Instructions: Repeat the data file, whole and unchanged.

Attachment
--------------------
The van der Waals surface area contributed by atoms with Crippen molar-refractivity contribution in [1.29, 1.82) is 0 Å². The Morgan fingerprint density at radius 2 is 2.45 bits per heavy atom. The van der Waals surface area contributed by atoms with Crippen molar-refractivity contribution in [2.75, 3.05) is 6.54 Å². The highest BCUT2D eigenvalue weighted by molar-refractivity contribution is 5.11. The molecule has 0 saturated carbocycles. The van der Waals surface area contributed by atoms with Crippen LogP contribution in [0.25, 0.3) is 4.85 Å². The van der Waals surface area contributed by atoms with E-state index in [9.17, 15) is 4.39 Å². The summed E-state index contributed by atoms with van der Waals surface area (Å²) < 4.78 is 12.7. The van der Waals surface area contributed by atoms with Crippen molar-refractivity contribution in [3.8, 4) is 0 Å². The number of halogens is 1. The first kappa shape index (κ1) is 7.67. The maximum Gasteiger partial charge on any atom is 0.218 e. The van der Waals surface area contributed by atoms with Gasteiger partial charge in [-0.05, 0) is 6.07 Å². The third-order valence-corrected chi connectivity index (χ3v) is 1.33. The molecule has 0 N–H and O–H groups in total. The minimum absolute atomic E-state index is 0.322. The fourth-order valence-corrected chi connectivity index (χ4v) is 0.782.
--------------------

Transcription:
The van der Waals surface area contributed by atoms with Crippen molar-refractivity contribution in [1.29, 1.82) is 0 Å². The Morgan fingerprint density at radius 2 is 2.45 bits per heavy atom. The van der Waals surface area contributed by atoms with Crippen molar-refractivity contribution in [2.75, 3.05) is 6.54 Å². The highest BCUT2D eigenvalue weighted by molar-refractivity contribution is 5.11. The molecule has 0 saturated carbocycles. The van der Waals surface area contributed by atoms with Crippen LogP contribution in [0.25, 0.3) is 4.85 Å². The van der Waals surface area contributed by atoms with E-state index in [9.17, 15) is 4.39 Å². The summed E-state index contributed by atoms with van der Waals surface area (Å²) < 4.78 is 12.7. The van der Waals surface area contributed by atoms with Crippen molar-refractivity contribution in [3.8, 4) is 0 Å². The number of halogens is 1. The first kappa shape index (κ1) is 7.67. The maximum Gasteiger partial charge on any atom is 0.218 e. The van der Waals surface area contributed by atoms with Gasteiger partial charge in [-0.05, 0) is 6.07 Å². The third-order valence-corrected chi connectivity index (χ3v) is 1.33. The molecule has 0 N–H and O–H groups in total. The minimum absolute atomic E-state index is 0.322. The fourth-order valence-corrected chi connectivity index (χ4v) is 0.782.